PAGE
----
DECEMBER 27, 1957
NEW YORK—Christmas Day has gone, and let me tell you what a happy day it was for all of us.
I went to the Christmas Eve midnight service and then, having no children to wake me for stockings—my youngest son and daughter-in-law have taken over the responsibility of this particular Christmas morning activity—I slept peacefully until it was time to give some happy but hungry members of my household some breakfast.
There were 19 of us for Christmas dinner, and even the littlest ones behaved fairly well, though a long meal is rather a trial for them.
After lunch there were naps and finally, as dusk began to fall, my small Christmas tree was lighted and everyone gathered in my living room to open the remainder of their Christmas presents.
They had been unable to resist opening a few things under their own Christmas tree in the morning!
Only nine of us remained in the house for a pickup evening meal, and I succeeded in setting aside a nice, quiet period to play all the new records that had been given me.
On the whole, this was a quiet and delightful Christmas Day, with many members of the family and some dear friends gathered together, and telephone conversations with a number of others.
Telephoning of friends and relatives is always a feature of our Christmas Day, and we wait anxiously to know whether the calls will get through. Of course, everyone else does the same thing, and it is impossible for the telephone company to get all the calls through at the hours one desires. So I am always happy if, before we go to bed Christmas night, I have succeeded in talking to my children who are far away.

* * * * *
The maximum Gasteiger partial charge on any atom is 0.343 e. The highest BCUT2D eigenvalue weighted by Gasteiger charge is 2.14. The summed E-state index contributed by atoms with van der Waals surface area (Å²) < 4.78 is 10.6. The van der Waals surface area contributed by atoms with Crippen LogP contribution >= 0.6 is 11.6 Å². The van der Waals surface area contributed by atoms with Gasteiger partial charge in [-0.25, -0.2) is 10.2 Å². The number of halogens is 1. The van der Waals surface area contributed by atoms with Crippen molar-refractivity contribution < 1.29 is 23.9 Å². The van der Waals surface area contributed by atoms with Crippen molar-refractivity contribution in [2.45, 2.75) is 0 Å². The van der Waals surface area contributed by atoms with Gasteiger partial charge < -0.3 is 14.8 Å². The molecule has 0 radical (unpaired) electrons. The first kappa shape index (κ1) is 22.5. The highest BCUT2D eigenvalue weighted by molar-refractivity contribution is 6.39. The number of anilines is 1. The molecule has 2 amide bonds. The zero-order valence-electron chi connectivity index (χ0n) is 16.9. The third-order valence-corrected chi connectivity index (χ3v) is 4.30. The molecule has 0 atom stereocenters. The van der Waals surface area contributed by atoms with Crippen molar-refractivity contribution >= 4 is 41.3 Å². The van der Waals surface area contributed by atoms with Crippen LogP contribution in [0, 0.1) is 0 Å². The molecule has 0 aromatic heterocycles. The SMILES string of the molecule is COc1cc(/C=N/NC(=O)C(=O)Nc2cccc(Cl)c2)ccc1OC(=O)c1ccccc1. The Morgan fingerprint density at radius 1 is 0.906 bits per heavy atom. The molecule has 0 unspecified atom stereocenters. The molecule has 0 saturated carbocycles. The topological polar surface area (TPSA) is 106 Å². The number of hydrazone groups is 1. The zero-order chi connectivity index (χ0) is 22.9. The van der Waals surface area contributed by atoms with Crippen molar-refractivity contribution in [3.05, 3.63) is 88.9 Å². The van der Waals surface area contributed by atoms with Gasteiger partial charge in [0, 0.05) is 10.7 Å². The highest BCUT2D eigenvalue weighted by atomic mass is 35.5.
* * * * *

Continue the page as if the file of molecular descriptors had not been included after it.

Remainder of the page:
I received in the mail the other day a photograph of Ambassador Carlos P. Romulo, who is co-chairman of World Brotherhood. In it, he is sitting at a desk covered with essays received in the contest which World Brotherhood, Inc., inaugurated as part of World Brotherhood Week, which this year will be February 16-23.
The subject of the essays was, "What World Brotherhood Means to Me," and the contest was open to individuals over 18 from all countries with the exception of the U.S. and Canada. There will be four winners chosen from different areas of the world—Europe, Latin America, the Far East, Africa and the Middle East.
The Voice of America broadcast the rules of the contest. The winners will be flown to this country to participate in Brotherhood Week ceremonies in big cities. One hundred and five countries and protectorates have sent in contributions.
This changes World Brotherhood Week from a national observance, giving it an international quality which, I think, adds great value. I hope, too, that bringing people here from other countries will be valuable to us.